In the hallowed chamber of the Oxford Union, where once reverberated the voices of Gladstone, Salisbury and Sir Winston Churchill, it was again a tale of blood, toil, tears and sweat.
“I stayed up for 30 nights to find that horse riding dance,” expounded the now truly global Korean rapper, Psy, to a packed hall of enraptured undergrads (and curiously, Chris Eubank).
“I tried not just horse. I tried every creature. Elephant, monkey, kangaroo, snake, falling leaves, sun and moon. In Korea, my last five dance moves, they were so famous. This was number six. There was a lot of pressure.”
Tickets to listen to Psy, real name Park Jae-sang, and perhaps see the dance first hand, were in such demand they had to be assigned by ballot - a method not required when former presidential candidate John McCain spoke earlier this year, nor when Mother Teresa, the Dalai Lama or Michael Jackson did.
The students, many of whom were dressed in white tie for the occasion (at 2pm) and had admitted to not knowing what to expect, were pleasantly surprised by tales from the life of Psy, famous in Korea for many years before his song “Gangnam Style” and its many parodies propelled him to international fame.
“My only interest when I was young was to be attractive to the girls,” he said, his sunglasses still on. “I know I’m not that good looking, so I had to try other things. Silly voice, silly dancing. Laughing and joking can be handsome.”
The extraordinary growth of “Gangnam Style” to the second most watched and the most “liked” video in YouTube history has surprised Psy more than anyone. He said he first noticed the phenomenon when comments started appearing underneath it in lots of different languages.
“Suddenly I thought what is going on? There were English comments, and Asian people were fighting over my nationality. Is he Chinese? Is he Korean? Is he Japanese? Then BBC, CNN are making report of me. I receive phone call from Justin Bieber’s manager, Scooter Braun. I told him, ‘If you’re Justin Bieber’s manager, I’m Justin Bieber’. I made him email me pictures to prove who he was. I had to apologise.”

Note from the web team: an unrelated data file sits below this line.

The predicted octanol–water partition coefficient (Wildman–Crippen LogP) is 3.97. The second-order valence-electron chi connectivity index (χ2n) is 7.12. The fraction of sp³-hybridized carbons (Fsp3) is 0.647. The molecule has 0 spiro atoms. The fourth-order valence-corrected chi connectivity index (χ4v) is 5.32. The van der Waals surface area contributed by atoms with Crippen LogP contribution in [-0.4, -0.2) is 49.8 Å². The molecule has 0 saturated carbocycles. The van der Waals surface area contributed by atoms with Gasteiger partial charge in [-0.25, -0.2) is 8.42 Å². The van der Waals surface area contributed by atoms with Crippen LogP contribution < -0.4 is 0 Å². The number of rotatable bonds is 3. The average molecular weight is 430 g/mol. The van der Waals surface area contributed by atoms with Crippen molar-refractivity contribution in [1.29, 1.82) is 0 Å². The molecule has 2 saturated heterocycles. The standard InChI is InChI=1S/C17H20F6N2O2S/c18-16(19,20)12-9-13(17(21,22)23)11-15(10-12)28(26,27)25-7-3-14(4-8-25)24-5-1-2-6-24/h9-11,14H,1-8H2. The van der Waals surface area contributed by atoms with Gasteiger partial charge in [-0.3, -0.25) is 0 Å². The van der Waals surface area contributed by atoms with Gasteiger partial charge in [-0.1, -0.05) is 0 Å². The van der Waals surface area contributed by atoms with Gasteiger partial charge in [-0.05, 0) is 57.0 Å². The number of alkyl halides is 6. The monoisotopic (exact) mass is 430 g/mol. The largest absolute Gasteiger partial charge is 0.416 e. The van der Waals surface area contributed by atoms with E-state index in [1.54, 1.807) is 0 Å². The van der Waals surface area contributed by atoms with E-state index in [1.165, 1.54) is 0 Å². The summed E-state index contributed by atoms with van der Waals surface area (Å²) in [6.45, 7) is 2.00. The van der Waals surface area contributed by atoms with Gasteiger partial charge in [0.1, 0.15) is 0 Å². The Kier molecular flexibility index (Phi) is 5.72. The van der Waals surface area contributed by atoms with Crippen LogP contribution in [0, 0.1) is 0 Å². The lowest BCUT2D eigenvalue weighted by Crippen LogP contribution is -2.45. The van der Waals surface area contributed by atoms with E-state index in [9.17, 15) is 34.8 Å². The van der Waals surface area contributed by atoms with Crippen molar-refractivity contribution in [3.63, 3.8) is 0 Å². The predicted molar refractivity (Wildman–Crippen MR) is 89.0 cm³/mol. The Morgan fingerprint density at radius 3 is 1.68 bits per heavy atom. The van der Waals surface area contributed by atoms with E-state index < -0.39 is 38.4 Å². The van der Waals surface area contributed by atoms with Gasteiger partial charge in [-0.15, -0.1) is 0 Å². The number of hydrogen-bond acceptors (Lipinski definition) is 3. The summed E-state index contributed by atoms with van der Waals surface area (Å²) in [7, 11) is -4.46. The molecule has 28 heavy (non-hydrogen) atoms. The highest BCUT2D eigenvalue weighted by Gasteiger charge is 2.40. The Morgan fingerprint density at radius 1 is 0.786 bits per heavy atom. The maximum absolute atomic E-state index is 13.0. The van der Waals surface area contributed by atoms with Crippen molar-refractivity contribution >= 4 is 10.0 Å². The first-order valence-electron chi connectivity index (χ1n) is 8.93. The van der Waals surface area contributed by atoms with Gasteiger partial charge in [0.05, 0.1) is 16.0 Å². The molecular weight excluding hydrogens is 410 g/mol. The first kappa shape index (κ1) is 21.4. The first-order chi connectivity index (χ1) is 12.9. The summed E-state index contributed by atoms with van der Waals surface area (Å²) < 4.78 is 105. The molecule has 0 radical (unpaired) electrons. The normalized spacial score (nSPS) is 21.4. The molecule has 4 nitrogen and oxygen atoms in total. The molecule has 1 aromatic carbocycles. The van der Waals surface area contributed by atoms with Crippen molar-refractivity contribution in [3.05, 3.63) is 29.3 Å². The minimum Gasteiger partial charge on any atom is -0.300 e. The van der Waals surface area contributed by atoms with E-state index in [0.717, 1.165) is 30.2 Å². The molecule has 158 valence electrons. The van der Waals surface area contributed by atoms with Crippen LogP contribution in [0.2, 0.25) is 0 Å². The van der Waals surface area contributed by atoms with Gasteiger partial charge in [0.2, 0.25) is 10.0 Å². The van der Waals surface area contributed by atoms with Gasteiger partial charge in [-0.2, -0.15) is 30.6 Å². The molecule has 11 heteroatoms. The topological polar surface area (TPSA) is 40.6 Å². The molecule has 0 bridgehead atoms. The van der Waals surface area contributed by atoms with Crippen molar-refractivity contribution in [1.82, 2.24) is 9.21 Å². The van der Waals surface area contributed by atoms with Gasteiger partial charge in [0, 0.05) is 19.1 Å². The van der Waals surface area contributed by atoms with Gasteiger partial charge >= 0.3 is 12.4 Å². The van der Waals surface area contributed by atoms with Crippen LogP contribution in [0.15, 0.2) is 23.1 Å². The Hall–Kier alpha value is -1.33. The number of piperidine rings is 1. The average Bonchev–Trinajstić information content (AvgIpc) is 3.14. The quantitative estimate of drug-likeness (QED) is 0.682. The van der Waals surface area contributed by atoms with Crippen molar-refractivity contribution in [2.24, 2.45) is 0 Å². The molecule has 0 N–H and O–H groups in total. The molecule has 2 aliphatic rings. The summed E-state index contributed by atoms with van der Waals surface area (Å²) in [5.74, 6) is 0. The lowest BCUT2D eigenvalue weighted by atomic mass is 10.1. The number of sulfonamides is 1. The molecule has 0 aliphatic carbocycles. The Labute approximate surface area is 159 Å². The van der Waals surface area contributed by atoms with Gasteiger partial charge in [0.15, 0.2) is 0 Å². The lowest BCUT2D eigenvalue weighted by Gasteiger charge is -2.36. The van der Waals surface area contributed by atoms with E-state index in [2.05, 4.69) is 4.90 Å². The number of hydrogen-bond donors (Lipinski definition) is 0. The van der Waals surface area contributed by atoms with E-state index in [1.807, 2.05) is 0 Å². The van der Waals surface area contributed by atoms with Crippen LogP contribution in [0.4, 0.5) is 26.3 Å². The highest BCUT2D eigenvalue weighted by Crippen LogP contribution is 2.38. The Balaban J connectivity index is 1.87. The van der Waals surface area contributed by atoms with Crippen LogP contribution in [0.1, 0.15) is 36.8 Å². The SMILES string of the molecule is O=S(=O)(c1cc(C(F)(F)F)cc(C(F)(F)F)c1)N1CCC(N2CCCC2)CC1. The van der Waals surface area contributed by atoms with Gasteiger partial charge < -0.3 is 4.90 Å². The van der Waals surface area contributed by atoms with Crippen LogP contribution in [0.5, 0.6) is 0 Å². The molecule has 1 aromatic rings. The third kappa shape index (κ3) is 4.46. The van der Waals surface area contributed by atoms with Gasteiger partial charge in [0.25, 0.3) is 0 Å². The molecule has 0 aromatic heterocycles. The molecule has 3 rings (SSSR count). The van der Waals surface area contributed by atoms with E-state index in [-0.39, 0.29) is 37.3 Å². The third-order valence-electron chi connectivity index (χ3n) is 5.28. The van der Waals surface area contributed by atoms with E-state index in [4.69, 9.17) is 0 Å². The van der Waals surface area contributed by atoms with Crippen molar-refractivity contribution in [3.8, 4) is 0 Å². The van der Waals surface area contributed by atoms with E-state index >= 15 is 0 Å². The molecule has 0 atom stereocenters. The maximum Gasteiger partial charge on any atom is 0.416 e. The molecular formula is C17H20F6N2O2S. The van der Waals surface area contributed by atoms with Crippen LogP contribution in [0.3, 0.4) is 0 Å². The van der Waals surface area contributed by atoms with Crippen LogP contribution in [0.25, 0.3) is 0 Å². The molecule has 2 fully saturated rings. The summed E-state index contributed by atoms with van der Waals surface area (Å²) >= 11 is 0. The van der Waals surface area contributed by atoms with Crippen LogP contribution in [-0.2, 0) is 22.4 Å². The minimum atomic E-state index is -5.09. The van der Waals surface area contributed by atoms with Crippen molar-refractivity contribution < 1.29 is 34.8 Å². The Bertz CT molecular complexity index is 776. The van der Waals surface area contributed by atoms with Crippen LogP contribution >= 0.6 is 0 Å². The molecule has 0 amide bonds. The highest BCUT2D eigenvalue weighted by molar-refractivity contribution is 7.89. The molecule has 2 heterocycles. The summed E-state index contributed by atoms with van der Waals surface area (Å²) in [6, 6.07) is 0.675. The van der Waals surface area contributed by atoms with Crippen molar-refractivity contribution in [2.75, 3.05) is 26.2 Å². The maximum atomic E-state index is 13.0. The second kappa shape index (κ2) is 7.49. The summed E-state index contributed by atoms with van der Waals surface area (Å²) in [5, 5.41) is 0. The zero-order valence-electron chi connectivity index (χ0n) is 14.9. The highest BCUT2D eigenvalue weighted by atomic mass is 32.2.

His arrival at the Oxford Union was similarly fortuitous. John Seung-yoon Lee is it’s first East Asian President, and happens to be, like Psy, from Gangnam in Seoul. “I wanted to bring someone to speak here from my country,” he said. “It would only really be Ban Ki-moon or Psy.”
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It was the committee members who naturally, at the end, granted themselves the privilege of doing the famous horse riding dance with him.
It wasn’t always easy, for Psy, being a laugher and a joker, and growing up in a very conservative society like South Korea. “Korea is very strict, but I am not moral. Artists on the stage, their job is to be a clown. Make them laugh. Make them cry. Make them happy. Make them sad. I think that’s all it is. But this philosophy is not suitable for a Korea artist. I have got into a lot of bad situations. People in Korea don’t have a high expectation of Psy’s morals. I’ve had to be forgiven many times.”
Psy, who is 34, and married with young twin daughters, is living, “a dream and a nightmare. Gangnam Style is a dream. Trying to beat it is a nightmare.” He is working on his new single, which will be out in February, and have a few more English lyrics.
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